While every organizer can be an effective fundraiser, that doesn’t mean it’s going to be everyone’s favorite thing to do. Some will like it. Some will love it. Some won’t. That’s okay. They don’t have to love, or even like, every aspect of their job. But fundraising is a core skill. All organizers and members need to know how to do it. This model is also the most sustainable way to build a long-term, integrated movement for social change – so it’s responsible organizing too.

Since fundraising isn’t the primary job responsibility of any organizer, it’s important to understand that they will have more time to give to fundraising at some times than others, depending on the ebb and flow of your group’s program work. Be sympathetic to this. At the same time, it is also important to remind organizers that the best time to raise money is often at the height of a campaign. This is a delicate balance. It is also one of the reasons why it is so important to have a structure in place where fundraising is part of everyone’s weekly workplan, and is discussed regularly at supervisory check-ins and at staff meetings. Otherwise, it’s the first thing to go at crunch time!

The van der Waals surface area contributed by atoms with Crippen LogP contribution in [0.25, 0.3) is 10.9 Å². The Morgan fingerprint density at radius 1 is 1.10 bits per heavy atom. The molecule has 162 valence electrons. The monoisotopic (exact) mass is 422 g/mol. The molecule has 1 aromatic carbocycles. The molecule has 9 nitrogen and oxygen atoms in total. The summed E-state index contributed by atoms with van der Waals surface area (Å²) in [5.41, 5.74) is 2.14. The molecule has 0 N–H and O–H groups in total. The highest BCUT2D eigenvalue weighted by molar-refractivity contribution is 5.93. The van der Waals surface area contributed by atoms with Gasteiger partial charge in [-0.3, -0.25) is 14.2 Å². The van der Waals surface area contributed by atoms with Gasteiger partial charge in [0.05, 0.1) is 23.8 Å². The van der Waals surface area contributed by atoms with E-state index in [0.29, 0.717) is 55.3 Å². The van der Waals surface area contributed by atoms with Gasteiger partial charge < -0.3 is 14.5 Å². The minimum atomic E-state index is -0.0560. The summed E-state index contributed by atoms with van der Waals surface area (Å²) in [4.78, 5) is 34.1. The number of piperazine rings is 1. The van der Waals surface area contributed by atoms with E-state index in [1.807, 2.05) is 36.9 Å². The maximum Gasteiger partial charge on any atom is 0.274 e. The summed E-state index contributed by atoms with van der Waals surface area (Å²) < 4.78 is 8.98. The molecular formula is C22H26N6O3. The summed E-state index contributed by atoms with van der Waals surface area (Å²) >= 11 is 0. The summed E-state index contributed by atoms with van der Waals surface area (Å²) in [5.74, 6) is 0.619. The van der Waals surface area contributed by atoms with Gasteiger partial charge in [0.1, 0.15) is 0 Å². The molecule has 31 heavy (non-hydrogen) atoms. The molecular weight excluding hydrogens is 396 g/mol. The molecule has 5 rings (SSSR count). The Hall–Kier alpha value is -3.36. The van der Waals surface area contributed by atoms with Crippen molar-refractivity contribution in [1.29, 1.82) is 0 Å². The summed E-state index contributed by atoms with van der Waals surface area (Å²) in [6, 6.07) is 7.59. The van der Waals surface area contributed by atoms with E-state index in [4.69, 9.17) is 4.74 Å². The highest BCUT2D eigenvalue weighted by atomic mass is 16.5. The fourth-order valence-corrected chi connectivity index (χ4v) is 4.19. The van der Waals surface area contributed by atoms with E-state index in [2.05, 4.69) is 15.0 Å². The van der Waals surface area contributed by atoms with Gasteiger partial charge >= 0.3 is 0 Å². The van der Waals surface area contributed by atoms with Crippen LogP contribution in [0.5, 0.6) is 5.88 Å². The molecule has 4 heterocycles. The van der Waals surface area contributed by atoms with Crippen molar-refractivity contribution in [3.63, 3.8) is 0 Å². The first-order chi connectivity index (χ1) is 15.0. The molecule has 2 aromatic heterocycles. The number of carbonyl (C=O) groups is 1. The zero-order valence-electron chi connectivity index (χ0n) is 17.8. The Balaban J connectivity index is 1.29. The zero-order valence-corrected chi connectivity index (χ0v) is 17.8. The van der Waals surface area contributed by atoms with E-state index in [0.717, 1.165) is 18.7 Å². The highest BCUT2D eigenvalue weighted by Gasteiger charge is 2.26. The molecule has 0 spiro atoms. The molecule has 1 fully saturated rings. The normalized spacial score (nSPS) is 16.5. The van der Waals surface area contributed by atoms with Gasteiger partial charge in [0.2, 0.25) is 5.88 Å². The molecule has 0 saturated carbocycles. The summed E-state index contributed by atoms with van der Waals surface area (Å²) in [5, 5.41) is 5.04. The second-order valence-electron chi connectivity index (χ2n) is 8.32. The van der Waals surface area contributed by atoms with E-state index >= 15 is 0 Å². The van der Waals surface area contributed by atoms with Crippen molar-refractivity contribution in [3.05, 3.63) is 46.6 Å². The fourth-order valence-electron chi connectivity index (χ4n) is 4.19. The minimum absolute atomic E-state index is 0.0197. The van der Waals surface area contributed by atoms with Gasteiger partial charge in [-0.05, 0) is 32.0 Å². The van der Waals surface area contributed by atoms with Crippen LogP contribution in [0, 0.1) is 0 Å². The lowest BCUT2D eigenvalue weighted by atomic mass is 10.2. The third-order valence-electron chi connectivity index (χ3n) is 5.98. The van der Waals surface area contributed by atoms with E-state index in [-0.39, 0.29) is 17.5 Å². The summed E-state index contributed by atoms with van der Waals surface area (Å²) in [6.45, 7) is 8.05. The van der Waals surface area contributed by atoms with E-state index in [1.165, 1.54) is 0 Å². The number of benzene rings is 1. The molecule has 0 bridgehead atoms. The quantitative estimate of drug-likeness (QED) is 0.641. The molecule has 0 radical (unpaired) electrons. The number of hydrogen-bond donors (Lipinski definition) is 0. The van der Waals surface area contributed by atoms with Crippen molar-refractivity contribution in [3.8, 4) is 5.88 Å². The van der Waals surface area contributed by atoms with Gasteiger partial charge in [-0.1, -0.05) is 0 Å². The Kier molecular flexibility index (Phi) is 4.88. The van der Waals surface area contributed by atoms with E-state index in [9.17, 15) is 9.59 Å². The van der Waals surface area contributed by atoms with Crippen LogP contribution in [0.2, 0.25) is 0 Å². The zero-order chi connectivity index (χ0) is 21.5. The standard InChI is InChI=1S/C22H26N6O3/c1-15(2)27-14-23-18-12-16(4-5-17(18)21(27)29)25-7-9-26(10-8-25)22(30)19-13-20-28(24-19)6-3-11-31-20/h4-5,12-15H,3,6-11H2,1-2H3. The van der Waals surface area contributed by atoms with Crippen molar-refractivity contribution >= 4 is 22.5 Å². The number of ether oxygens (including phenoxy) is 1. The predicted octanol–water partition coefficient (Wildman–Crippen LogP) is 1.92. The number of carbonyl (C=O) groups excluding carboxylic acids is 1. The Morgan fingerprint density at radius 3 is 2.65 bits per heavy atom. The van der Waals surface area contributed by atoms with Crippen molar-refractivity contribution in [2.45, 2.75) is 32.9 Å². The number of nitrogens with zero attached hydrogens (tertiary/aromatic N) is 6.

Lead By Example. It’s a Two-Way Street.

It should go without saying that fundraising staff must be included in strategic planning sessions, staff retreats, and other organizational meetings. As a development director, I also found it important to spend some of my time organizing. Not at the level that organizers spend fundraising, but a few times each year. It kept me connected to the work to spend some time in the field door-knocking or phone-banking. This isn’t anything fancy that requires training as a professional organizer, but it’s enough to give you a real sense of the work on-the-ground. And, since I usually “volunteered” at peak campaign season when extra hands were desperately needed, the organizers and the membership really appreciated it as well. This was good for our relationships and contributed to all of us feeling like part of the same team.

My Final Pep Talk

These practices won’t all work exactly as outlined for every organization. And, transitioning to this model can be a long process. But, you have to start somewhere and the benefits are enormous.

Here is just a glimpse of what you can expect if you take steps towards breaking down the divisions between your organizing and your fundraising:

More collaboration within your organization.
More resources dedicated to fundraising.
Stronger relationships with your donors.
More volunteers as donors.
More donors as volunteers.
More money for program work.
A stronger movement for change.
Now, who wouldn’t want that?

Tina Cincotti, owner and principal consultant of Funding Change, is a fun